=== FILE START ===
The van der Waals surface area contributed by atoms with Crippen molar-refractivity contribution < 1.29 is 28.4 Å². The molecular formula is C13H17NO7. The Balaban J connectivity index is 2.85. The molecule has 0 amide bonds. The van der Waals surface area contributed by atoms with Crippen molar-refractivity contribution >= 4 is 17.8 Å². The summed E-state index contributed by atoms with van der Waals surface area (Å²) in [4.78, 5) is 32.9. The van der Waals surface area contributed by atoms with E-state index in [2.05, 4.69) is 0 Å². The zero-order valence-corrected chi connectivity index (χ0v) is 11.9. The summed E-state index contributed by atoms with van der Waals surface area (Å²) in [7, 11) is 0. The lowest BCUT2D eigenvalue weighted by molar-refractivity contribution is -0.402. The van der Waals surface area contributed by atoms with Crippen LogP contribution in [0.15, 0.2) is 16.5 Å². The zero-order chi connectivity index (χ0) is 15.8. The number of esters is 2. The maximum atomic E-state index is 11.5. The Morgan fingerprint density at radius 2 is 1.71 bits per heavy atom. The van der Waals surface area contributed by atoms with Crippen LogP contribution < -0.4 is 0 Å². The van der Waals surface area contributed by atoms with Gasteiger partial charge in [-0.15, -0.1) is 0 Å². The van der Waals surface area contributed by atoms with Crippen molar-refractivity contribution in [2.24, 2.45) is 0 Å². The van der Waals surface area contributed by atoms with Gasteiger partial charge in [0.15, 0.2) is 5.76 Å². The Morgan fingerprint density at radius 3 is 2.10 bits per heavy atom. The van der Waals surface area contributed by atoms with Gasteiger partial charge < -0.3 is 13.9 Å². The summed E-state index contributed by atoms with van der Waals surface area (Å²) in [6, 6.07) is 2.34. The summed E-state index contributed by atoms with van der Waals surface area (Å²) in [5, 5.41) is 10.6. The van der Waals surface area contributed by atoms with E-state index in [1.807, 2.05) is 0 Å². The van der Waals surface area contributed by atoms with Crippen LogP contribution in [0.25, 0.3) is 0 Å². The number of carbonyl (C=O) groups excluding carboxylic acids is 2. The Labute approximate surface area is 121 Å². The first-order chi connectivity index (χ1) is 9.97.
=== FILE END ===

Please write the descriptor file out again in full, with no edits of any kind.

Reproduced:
The van der Waals surface area contributed by atoms with Crippen molar-refractivity contribution < 1.29 is 28.4 Å². The molecular formula is C13H17NO7. The Balaban J connectivity index is 2.85. The molecule has 0 amide bonds. The van der Waals surface area contributed by atoms with Crippen molar-refractivity contribution >= 4 is 17.8 Å². The summed E-state index contributed by atoms with van der Waals surface area (Å²) in [4.78, 5) is 32.9. The van der Waals surface area contributed by atoms with E-state index in [2.05, 4.69) is 0 Å². The zero-order valence-corrected chi connectivity index (χ0v) is 11.9. The summed E-state index contributed by atoms with van der Waals surface area (Å²) in [7, 11) is 0. The lowest BCUT2D eigenvalue weighted by molar-refractivity contribution is -0.402. The van der Waals surface area contributed by atoms with Crippen LogP contribution in [0.15, 0.2) is 16.5 Å². The zero-order chi connectivity index (χ0) is 15.8. The number of esters is 2. The maximum atomic E-state index is 11.5. The Morgan fingerprint density at radius 2 is 1.71 bits per heavy atom. The van der Waals surface area contributed by atoms with Crippen LogP contribution < -0.4 is 0 Å². The van der Waals surface area contributed by atoms with Gasteiger partial charge in [-0.15, -0.1) is 0 Å². The van der Waals surface area contributed by atoms with Crippen molar-refractivity contribution in [2.24, 2.45) is 0 Å². The van der Waals surface area contributed by atoms with Gasteiger partial charge in [0.15, 0.2) is 5.76 Å². The Morgan fingerprint density at radius 3 is 2.10 bits per heavy atom. The van der Waals surface area contributed by atoms with Gasteiger partial charge < -0.3 is 13.9 Å². The summed E-state index contributed by atoms with van der Waals surface area (Å²) in [6, 6.07) is 2.34. The summed E-state index contributed by atoms with van der Waals surface area (Å²) in [5, 5.41) is 10.6. The van der Waals surface area contributed by atoms with E-state index in [1.807, 2.05) is 0 Å². The van der Waals surface area contributed by atoms with Crippen LogP contribution in [0.25, 0.3) is 0 Å². The number of carbonyl (C=O) groups excluding carboxylic acids is 2. The Labute approximate surface area is 121 Å². The first-order chi connectivity index (χ1) is 9.97.